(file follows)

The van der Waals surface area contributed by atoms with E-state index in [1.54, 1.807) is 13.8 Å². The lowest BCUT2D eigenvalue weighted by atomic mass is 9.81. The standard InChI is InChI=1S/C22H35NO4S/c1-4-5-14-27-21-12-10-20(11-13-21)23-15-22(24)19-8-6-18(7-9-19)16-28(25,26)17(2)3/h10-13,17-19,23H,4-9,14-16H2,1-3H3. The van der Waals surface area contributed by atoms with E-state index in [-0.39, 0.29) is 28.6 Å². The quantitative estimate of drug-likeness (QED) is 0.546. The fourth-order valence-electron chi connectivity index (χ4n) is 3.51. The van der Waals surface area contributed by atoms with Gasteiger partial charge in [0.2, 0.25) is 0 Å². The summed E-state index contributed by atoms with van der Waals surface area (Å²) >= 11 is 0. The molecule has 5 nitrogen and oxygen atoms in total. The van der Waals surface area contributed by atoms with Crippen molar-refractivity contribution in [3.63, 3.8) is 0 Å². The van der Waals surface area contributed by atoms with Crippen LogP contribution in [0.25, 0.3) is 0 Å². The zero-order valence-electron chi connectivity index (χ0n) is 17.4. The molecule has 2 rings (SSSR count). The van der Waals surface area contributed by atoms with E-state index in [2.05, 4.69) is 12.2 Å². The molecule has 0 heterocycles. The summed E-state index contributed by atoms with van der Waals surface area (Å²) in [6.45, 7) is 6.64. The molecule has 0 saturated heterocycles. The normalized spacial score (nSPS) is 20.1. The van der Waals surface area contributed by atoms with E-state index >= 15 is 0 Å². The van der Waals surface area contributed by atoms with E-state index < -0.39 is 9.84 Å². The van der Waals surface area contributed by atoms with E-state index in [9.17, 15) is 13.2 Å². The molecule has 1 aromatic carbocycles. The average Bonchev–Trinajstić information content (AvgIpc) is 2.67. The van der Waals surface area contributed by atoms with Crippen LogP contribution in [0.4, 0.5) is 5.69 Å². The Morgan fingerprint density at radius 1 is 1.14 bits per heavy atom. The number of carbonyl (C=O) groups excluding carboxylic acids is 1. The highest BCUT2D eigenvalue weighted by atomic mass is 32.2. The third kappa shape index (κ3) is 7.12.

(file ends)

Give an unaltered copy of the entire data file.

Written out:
The van der Waals surface area contributed by atoms with E-state index in [1.54, 1.807) is 13.8 Å². The lowest BCUT2D eigenvalue weighted by atomic mass is 9.81. The standard InChI is InChI=1S/C22H35NO4S/c1-4-5-14-27-21-12-10-20(11-13-21)23-15-22(24)19-8-6-18(7-9-19)16-28(25,26)17(2)3/h10-13,17-19,23H,4-9,14-16H2,1-3H3. The van der Waals surface area contributed by atoms with E-state index in [-0.39, 0.29) is 28.6 Å². The quantitative estimate of drug-likeness (QED) is 0.546. The fourth-order valence-electron chi connectivity index (χ4n) is 3.51. The van der Waals surface area contributed by atoms with Gasteiger partial charge in [0.2, 0.25) is 0 Å². The summed E-state index contributed by atoms with van der Waals surface area (Å²) >= 11 is 0. The molecule has 5 nitrogen and oxygen atoms in total. The van der Waals surface area contributed by atoms with Crippen molar-refractivity contribution in [3.63, 3.8) is 0 Å². The van der Waals surface area contributed by atoms with Crippen LogP contribution in [0.25, 0.3) is 0 Å². The zero-order valence-electron chi connectivity index (χ0n) is 17.4. The molecule has 2 rings (SSSR count). The van der Waals surface area contributed by atoms with E-state index in [2.05, 4.69) is 12.2 Å². The molecule has 0 heterocycles. The summed E-state index contributed by atoms with van der Waals surface area (Å²) in [6.45, 7) is 6.64. The molecule has 0 saturated heterocycles. The normalized spacial score (nSPS) is 20.1. The van der Waals surface area contributed by atoms with E-state index >= 15 is 0 Å². The van der Waals surface area contributed by atoms with E-state index < -0.39 is 9.84 Å². The van der Waals surface area contributed by atoms with E-state index in [9.17, 15) is 13.2 Å². The molecule has 1 aromatic carbocycles. The average Bonchev–Trinajstić information content (AvgIpc) is 2.67. The van der Waals surface area contributed by atoms with Crippen LogP contribution in [0.4, 0.5) is 5.69 Å². The Morgan fingerprint density at radius 1 is 1.14 bits per heavy atom. The number of carbonyl (C=O) groups excluding carboxylic acids is 1. The highest BCUT2D eigenvalue weighted by atomic mass is 32.2. The third kappa shape index (κ3) is 7.12.